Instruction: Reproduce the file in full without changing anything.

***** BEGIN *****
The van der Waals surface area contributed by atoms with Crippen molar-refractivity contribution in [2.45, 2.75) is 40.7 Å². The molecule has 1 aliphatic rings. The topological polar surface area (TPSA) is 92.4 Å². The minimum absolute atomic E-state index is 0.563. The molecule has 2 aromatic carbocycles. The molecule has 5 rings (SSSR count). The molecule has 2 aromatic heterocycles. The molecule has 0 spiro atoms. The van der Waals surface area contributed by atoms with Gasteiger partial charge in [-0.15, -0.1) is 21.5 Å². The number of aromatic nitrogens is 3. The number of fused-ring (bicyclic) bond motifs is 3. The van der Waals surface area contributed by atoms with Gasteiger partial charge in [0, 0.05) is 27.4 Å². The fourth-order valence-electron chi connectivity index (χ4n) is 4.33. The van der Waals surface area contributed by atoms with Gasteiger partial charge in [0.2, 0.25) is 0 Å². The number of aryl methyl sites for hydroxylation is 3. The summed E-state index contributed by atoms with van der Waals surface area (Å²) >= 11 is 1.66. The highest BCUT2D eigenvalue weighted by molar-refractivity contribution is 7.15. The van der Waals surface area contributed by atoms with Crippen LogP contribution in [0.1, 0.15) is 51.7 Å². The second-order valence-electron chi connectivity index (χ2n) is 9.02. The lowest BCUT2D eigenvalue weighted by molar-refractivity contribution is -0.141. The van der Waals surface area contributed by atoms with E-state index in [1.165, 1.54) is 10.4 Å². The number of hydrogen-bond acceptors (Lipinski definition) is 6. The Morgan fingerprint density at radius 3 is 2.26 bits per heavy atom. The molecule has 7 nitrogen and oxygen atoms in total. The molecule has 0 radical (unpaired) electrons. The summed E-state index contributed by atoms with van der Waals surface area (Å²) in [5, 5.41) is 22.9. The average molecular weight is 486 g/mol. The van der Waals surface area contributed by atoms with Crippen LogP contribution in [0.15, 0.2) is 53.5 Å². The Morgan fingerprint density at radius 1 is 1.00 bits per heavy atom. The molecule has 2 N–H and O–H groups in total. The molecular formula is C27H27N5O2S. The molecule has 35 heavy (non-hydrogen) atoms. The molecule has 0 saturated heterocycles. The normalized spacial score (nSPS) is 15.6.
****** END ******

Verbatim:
The van der Waals surface area contributed by atoms with Crippen molar-refractivity contribution in [2.45, 2.75) is 40.7 Å². The molecule has 1 aliphatic rings. The topological polar surface area (TPSA) is 92.4 Å². The minimum absolute atomic E-state index is 0.563. The molecule has 2 aromatic carbocycles. The molecule has 5 rings (SSSR count). The molecule has 2 aromatic heterocycles. The molecule has 0 spiro atoms. The van der Waals surface area contributed by atoms with Gasteiger partial charge in [-0.15, -0.1) is 21.5 Å². The number of aromatic nitrogens is 3. The number of fused-ring (bicyclic) bond motifs is 3. The van der Waals surface area contributed by atoms with Gasteiger partial charge in [0, 0.05) is 27.4 Å². The fourth-order valence-electron chi connectivity index (χ4n) is 4.33. The van der Waals surface area contributed by atoms with Gasteiger partial charge in [0.2, 0.25) is 0 Å². The number of aryl methyl sites for hydroxylation is 3. The summed E-state index contributed by atoms with van der Waals surface area (Å²) >= 11 is 1.66. The highest BCUT2D eigenvalue weighted by molar-refractivity contribution is 7.15. The van der Waals surface area contributed by atoms with Crippen LogP contribution in [0.1, 0.15) is 51.7 Å². The second-order valence-electron chi connectivity index (χ2n) is 9.02. The lowest BCUT2D eigenvalue weighted by molar-refractivity contribution is -0.141. The van der Waals surface area contributed by atoms with E-state index in [1.165, 1.54) is 10.4 Å². The number of hydrogen-bond acceptors (Lipinski definition) is 6. The Morgan fingerprint density at radius 3 is 2.26 bits per heavy atom. The molecule has 7 nitrogen and oxygen atoms in total. The molecule has 0 radical (unpaired) electrons. The summed E-state index contributed by atoms with van der Waals surface area (Å²) in [5, 5.41) is 22.9. The average molecular weight is 486 g/mol. The van der Waals surface area contributed by atoms with Crippen LogP contribution in [0.15, 0.2) is 53.5 Å². The Morgan fingerprint density at radius 1 is 1.00 bits per heavy atom. The molecule has 2 N–H and O–H groups in total. The molecular formula is C27H27N5O2S. The molecule has 35 heavy (non-hydrogen) atoms. The molecule has 0 saturated heterocycles. The normalized spacial score (nSPS) is 15.6.